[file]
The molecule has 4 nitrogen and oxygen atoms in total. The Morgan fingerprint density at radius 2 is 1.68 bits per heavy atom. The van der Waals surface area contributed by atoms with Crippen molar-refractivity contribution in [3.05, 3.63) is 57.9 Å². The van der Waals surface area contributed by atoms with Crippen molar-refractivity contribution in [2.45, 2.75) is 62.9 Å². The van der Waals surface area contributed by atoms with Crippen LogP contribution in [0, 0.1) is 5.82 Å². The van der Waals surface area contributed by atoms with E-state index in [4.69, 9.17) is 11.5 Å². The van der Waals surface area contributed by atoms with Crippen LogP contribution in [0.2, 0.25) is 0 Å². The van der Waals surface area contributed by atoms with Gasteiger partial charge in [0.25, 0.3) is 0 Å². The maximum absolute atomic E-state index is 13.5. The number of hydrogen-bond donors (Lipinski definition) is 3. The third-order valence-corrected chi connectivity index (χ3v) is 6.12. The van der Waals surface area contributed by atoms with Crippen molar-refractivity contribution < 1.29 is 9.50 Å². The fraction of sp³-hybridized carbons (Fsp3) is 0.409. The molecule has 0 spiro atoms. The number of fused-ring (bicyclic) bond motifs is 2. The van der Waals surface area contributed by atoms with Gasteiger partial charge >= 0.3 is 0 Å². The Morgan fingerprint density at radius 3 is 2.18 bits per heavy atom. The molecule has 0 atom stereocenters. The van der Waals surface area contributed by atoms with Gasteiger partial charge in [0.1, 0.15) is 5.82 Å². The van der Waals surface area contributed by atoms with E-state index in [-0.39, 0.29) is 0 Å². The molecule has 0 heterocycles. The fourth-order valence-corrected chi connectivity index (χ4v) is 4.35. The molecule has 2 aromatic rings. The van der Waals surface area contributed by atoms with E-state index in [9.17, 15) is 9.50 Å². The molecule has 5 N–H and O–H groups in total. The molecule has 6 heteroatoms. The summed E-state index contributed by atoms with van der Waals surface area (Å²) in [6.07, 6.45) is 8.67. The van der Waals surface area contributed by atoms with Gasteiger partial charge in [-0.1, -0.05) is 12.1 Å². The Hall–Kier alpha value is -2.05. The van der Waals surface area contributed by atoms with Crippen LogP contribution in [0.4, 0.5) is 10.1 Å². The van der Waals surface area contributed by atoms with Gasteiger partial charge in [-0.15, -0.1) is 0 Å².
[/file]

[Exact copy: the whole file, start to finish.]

The molecule has 4 nitrogen and oxygen atoms in total. The Morgan fingerprint density at radius 2 is 1.68 bits per heavy atom. The van der Waals surface area contributed by atoms with Crippen molar-refractivity contribution in [3.05, 3.63) is 57.9 Å². The van der Waals surface area contributed by atoms with Crippen molar-refractivity contribution in [2.45, 2.75) is 62.9 Å². The van der Waals surface area contributed by atoms with Crippen LogP contribution in [0, 0.1) is 5.82 Å². The van der Waals surface area contributed by atoms with E-state index in [4.69, 9.17) is 11.5 Å². The van der Waals surface area contributed by atoms with Crippen LogP contribution in [0.2, 0.25) is 0 Å². The van der Waals surface area contributed by atoms with Gasteiger partial charge in [0.25, 0.3) is 0 Å². The maximum absolute atomic E-state index is 13.5. The number of hydrogen-bond donors (Lipinski definition) is 3. The third-order valence-corrected chi connectivity index (χ3v) is 6.12. The van der Waals surface area contributed by atoms with Crippen molar-refractivity contribution < 1.29 is 9.50 Å². The fraction of sp³-hybridized carbons (Fsp3) is 0.409. The molecule has 0 spiro atoms. The number of fused-ring (bicyclic) bond motifs is 2. The van der Waals surface area contributed by atoms with Gasteiger partial charge >= 0.3 is 0 Å². The Morgan fingerprint density at radius 3 is 2.18 bits per heavy atom. The molecule has 0 atom stereocenters. The van der Waals surface area contributed by atoms with Gasteiger partial charge in [0.1, 0.15) is 5.82 Å². The van der Waals surface area contributed by atoms with E-state index in [-0.39, 0.29) is 0 Å². The molecule has 0 heterocycles. The fourth-order valence-corrected chi connectivity index (χ4v) is 4.35. The molecule has 2 aromatic rings. The van der Waals surface area contributed by atoms with E-state index in [9.17, 15) is 9.50 Å². The molecule has 5 N–H and O–H groups in total. The molecule has 6 heteroatoms. The summed E-state index contributed by atoms with van der Waals surface area (Å²) in [6.07, 6.45) is 8.67. The van der Waals surface area contributed by atoms with Gasteiger partial charge in [-0.1, -0.05) is 12.1 Å². The Hall–Kier alpha value is -2.05. The van der Waals surface area contributed by atoms with Crippen LogP contribution in [0.4, 0.5) is 10.1 Å². The van der Waals surface area contributed by atoms with Gasteiger partial charge in [-0.15, -0.1) is 0 Å².